Because Alzheimer’s disease is extremely complex, no cure has been found yet by medical researchers. Nonetheless, there are certain medications that can help keep the disease under control in people whose condition is in the middle stage. It is worthy of note that on June 7, 2021, the U.S. Food and Drug administration provided accelerated approval for the use of the newest medication for Alzheimer’s disease, which is called Aducanumab. Taking it reduces amyloid deposits in the brain, which may slow down the progression of the disease.

Aducanumab is the only disease-modifying drug that is currently approved to treat Alzheimer’s disease. It is a human antibody that targets the protein beta-amyloid and reduces amyloid plaques, which are brain lesions specific to Alzheimer’s disease.

The following are the medications that may be prescribed to patients with mild to moderate Alzheimer’s disease so as to keep their symptoms under control and provide them with comfort, independence, and dignity for a longer period of time:

  • Galantamine: it prevents the breakdown of acetylcholine and prompts nicotinic receptors to release more acetylcholine in the brain
  • Rivastigmine: it prevents the breakdown of acetylcholine and butyrylcholine, which is a brain chemical similar to acetylcholine, in the brain
  • Donepezil: it prevents the breakdown of acetylcholine in the brain

Unfortunately, most people with moderate to severe Alzheimer’s disease will not experience a significant alleviation of their symptoms if they take medication. Despite this fact, they will still be prescribed various drugs to help reduce the intensity of their symptoms, the most common being Memantine. This drug can help a person with Alzheimer’s disease maintain their ability to use the toilet and the shower on their own for several more months, which is a benefit for both the sufferer and the caregiver. Memantine works by regulating glutamate, a very important brain chemical. When it is produced in too large amounts, glutamate may lead to brain cell death.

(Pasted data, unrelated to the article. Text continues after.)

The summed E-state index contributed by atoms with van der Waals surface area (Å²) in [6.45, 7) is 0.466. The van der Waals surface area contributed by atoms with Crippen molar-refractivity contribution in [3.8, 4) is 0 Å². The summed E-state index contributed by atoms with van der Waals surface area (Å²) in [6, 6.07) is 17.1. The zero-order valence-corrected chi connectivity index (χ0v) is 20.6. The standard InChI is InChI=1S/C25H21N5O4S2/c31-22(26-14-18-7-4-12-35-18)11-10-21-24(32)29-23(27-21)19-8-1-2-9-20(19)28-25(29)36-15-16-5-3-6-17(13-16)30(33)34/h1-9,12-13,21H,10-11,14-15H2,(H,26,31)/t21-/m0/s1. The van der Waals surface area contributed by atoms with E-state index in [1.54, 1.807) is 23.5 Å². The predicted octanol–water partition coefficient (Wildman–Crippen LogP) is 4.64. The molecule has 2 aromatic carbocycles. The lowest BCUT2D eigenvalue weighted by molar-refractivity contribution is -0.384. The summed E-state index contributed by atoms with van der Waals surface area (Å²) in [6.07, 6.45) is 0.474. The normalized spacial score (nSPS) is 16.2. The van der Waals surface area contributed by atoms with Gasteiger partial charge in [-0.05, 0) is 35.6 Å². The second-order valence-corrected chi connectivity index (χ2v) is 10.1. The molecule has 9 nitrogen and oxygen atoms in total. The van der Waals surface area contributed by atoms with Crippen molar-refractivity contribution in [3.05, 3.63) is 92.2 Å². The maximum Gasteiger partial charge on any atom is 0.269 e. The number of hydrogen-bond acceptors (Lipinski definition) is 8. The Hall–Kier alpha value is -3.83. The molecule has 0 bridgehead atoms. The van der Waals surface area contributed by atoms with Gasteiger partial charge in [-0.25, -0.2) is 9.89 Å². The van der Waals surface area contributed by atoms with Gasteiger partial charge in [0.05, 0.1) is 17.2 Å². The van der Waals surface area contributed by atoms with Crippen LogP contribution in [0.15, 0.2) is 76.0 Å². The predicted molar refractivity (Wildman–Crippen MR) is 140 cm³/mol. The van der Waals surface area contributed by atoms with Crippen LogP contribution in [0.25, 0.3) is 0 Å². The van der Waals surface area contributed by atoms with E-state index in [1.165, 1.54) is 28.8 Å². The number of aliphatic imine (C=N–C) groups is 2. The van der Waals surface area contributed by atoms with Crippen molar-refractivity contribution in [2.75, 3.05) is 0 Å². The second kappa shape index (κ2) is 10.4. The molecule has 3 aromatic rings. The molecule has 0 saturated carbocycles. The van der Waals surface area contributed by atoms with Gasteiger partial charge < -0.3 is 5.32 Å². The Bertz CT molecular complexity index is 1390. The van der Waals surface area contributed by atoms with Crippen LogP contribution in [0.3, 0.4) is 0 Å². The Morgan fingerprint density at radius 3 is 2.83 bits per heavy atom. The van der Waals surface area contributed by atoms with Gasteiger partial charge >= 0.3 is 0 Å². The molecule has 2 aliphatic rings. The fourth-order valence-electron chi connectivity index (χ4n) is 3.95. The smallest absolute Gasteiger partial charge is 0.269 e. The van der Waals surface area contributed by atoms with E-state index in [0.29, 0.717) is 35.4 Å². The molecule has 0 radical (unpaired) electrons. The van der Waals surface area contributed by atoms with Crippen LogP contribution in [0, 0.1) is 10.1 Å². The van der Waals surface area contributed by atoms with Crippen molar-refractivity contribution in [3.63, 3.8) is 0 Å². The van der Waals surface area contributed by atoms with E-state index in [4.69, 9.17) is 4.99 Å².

Seeking Multiple Opinions for the Treatment for Alzheimer’s Disease

Sadly, Alzheimer’s disease is a quite aggressive condition, which is why most patients live only 4 to 8 years following diagnosis. On the bright side, some individuals can live as long as 20 years with the disease, depending on how early it was diagnosed and on the effectiveness of the treatment. Interestingly, the changes in the brain that are characteristic of Alzheimer’s disease begin developing years before the person experiences the early symptoms of the condition.

If you or a family member has Alzheimer’s disease, we advise you to visit more than one medical specialist, particularly the condition was found in the early stage, so as to receive the best treatment available. Seeking a second opinion is highly recommended for people with this diagnosis, as the first healthcare provider may not prescribe the right treatment. However, this is not because they are incompetent, but because coming up with the most effective treatment plan for someone with Alzheimer’s disease can be extremely challenging. Ultimately, it is a matter of trial and error until the sufferer receives the right treatment.